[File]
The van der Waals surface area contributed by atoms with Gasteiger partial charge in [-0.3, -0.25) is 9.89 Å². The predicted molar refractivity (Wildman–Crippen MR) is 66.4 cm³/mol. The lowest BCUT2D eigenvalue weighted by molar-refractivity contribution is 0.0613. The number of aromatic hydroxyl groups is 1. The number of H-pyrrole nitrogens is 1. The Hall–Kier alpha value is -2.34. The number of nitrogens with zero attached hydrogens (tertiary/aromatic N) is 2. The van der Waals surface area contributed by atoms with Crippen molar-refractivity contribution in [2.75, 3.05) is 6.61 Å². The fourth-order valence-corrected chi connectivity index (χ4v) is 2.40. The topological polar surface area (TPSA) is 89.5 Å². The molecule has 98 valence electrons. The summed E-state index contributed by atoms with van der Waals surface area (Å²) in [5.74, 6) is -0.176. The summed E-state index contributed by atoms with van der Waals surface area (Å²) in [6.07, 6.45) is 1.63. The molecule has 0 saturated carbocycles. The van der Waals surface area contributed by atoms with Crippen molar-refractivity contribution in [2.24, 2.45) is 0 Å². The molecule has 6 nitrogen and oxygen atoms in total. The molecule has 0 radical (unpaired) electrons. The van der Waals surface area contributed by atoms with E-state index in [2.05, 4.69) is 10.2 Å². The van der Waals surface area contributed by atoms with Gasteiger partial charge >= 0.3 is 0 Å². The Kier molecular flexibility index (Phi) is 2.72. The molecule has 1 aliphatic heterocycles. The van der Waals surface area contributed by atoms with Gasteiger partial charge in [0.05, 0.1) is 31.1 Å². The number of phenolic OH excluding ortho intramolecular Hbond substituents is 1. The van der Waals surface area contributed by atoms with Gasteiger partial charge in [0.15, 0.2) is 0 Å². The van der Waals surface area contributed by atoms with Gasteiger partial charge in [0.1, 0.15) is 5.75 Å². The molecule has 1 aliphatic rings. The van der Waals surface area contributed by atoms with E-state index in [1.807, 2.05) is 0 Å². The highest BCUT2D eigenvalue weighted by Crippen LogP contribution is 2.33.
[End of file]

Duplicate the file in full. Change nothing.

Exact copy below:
The van der Waals surface area contributed by atoms with Gasteiger partial charge in [-0.3, -0.25) is 9.89 Å². The predicted molar refractivity (Wildman–Crippen MR) is 66.4 cm³/mol. The lowest BCUT2D eigenvalue weighted by molar-refractivity contribution is 0.0613. The number of aromatic hydroxyl groups is 1. The number of H-pyrrole nitrogens is 1. The Hall–Kier alpha value is -2.34. The number of nitrogens with zero attached hydrogens (tertiary/aromatic N) is 2. The van der Waals surface area contributed by atoms with Crippen molar-refractivity contribution in [2.75, 3.05) is 6.61 Å². The fourth-order valence-corrected chi connectivity index (χ4v) is 2.40. The topological polar surface area (TPSA) is 89.5 Å². The molecule has 98 valence electrons. The summed E-state index contributed by atoms with van der Waals surface area (Å²) in [5.74, 6) is -0.176. The summed E-state index contributed by atoms with van der Waals surface area (Å²) in [6.07, 6.45) is 1.63. The molecule has 0 saturated carbocycles. The van der Waals surface area contributed by atoms with Crippen molar-refractivity contribution in [2.24, 2.45) is 0 Å². The molecule has 6 nitrogen and oxygen atoms in total. The molecule has 0 radical (unpaired) electrons. The van der Waals surface area contributed by atoms with E-state index in [2.05, 4.69) is 10.2 Å². The van der Waals surface area contributed by atoms with Gasteiger partial charge >= 0.3 is 0 Å². The Kier molecular flexibility index (Phi) is 2.72. The molecule has 1 aliphatic heterocycles. The van der Waals surface area contributed by atoms with Gasteiger partial charge in [0.05, 0.1) is 31.1 Å². The number of phenolic OH excluding ortho intramolecular Hbond substituents is 1. The van der Waals surface area contributed by atoms with Gasteiger partial charge in [0.15, 0.2) is 0 Å². The van der Waals surface area contributed by atoms with Gasteiger partial charge in [0.1, 0.15) is 5.75 Å². The molecule has 1 aliphatic rings. The van der Waals surface area contributed by atoms with E-state index in [1.807, 2.05) is 0 Å². The highest BCUT2D eigenvalue weighted by Crippen LogP contribution is 2.33.